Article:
Information about this author at RePEc
NBER Working Papers and Publications
|March 1996||Technical Trading Rule Profitability and Foreign Exchange Intervention|
There is reliable evidence that simple rules used by traders have some predictive value over the future movement of foreign exchange prices. This paper will review some of this evidence and discuss the economic magnitude of this predictability. The profitability of these trading rules will then be analyzed in connection with central bank activity using intervention data from the Federal Reserve. The objective is to find out to what extent foreign exchange predictability can be confined to periods of central bank activity in the foreign exchange market. The results indicate that after removing periods in which the Federal Reserve is active, exchange rate predictability is dramatically reduced.
Published: Journal of International Economics, Vol. 49, no. 1 (October 1999): 125-143 . citation courtesy of
|January 1995||A Dynamic Structural Model for Stock Return Volatility and Trading Volume|
with William A. Brock: w4988
This paper seeks to develop a structural model that lets data on asset returns and trading volume speak to whether volatility autocorrelation comes from the fundamental that the trading process is pricing or, is caused by the trading process itself. Returns and volume data argue, in the context of our model, that persistent volatility is caused by traders experimenting with different beliefs based upon past profit experience and their estimates of future profit experience. A major theme of our paper is to introduce adaptive agents in the spirit of Sargent (1993) but have them adapt their strategies on a time scale that is slower than the time scale on which the trading process takes place. This will lead to positive autocorrelation in volatility and volume on the time scale of the tradin...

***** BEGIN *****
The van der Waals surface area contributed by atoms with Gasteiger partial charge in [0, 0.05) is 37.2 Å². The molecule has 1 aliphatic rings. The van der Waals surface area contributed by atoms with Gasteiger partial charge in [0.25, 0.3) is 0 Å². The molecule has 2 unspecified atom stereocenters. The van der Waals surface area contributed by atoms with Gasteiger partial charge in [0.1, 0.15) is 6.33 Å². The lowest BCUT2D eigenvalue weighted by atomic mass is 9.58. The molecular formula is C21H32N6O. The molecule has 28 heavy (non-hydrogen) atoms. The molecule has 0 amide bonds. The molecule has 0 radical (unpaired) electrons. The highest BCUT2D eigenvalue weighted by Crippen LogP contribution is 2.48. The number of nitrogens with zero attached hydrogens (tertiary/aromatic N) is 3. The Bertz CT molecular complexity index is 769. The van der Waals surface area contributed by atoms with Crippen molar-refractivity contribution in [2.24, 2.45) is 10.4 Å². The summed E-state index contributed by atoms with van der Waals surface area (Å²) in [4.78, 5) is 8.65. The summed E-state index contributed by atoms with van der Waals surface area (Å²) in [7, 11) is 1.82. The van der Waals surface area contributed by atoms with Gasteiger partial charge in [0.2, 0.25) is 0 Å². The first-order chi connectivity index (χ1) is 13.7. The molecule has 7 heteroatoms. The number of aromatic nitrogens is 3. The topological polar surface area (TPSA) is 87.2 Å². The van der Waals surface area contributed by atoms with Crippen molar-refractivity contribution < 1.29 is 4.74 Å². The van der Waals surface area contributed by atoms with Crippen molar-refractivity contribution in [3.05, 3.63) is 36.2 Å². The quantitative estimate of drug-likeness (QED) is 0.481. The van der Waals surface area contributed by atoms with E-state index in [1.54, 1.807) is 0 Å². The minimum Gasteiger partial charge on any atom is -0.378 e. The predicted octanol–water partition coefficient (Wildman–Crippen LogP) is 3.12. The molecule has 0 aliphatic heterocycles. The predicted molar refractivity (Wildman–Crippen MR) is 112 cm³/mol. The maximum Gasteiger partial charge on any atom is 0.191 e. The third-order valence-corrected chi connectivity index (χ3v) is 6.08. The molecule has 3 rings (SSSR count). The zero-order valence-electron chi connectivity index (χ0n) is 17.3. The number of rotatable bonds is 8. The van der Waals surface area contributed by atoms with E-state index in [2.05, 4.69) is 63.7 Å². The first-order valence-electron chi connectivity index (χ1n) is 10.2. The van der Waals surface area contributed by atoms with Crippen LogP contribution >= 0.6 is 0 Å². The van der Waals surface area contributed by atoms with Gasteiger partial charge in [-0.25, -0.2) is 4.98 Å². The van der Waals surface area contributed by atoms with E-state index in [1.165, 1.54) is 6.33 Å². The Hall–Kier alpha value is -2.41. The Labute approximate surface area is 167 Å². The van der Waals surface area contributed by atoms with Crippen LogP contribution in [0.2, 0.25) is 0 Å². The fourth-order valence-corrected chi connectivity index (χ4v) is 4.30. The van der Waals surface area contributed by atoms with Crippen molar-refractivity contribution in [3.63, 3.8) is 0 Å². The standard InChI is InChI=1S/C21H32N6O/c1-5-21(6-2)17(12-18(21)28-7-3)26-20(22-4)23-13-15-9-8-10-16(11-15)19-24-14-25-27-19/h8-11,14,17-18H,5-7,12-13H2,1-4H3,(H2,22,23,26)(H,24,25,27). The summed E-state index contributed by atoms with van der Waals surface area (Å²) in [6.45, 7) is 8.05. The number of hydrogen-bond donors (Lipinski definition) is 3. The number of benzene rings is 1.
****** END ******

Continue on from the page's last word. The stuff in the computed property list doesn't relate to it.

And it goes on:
Published: Review of Economics and Statistics, vol. LXXVIII, no. 1, February 1996, pp. 94-110 citation courtesy of
|January 1990||Liquidity Constraints in Production-Based Asset-Pricing Models|
with William A. Brock
in Asymmetric Information, Corporate Finance, and Investment, R. Glenn Hubbard, editor
|September 1989||Liquidity Constraints in Production Based Asset Pricing Models|
with William A. Brock: w3107
This paper explores the time series implications of introducing credit constraints into a production based asset pricing model. Simulations are performed choosing parameter values which generate reasonable values for aggregate fluctuations. These results show that mean reversion in simulated returns series, measured by variance ration tests, is enhanced with the introduction of binding credit constraints. Without these constraints there is very little evidence of mean reversion. This is consistent with financial market data where the weak evidence for mean reversion is stronger in small firm returns. Other tests are run on the simulated series including checking the standard deviation, skewness, and kurtosis. These other tests do not show strong differences between the constrained and unco...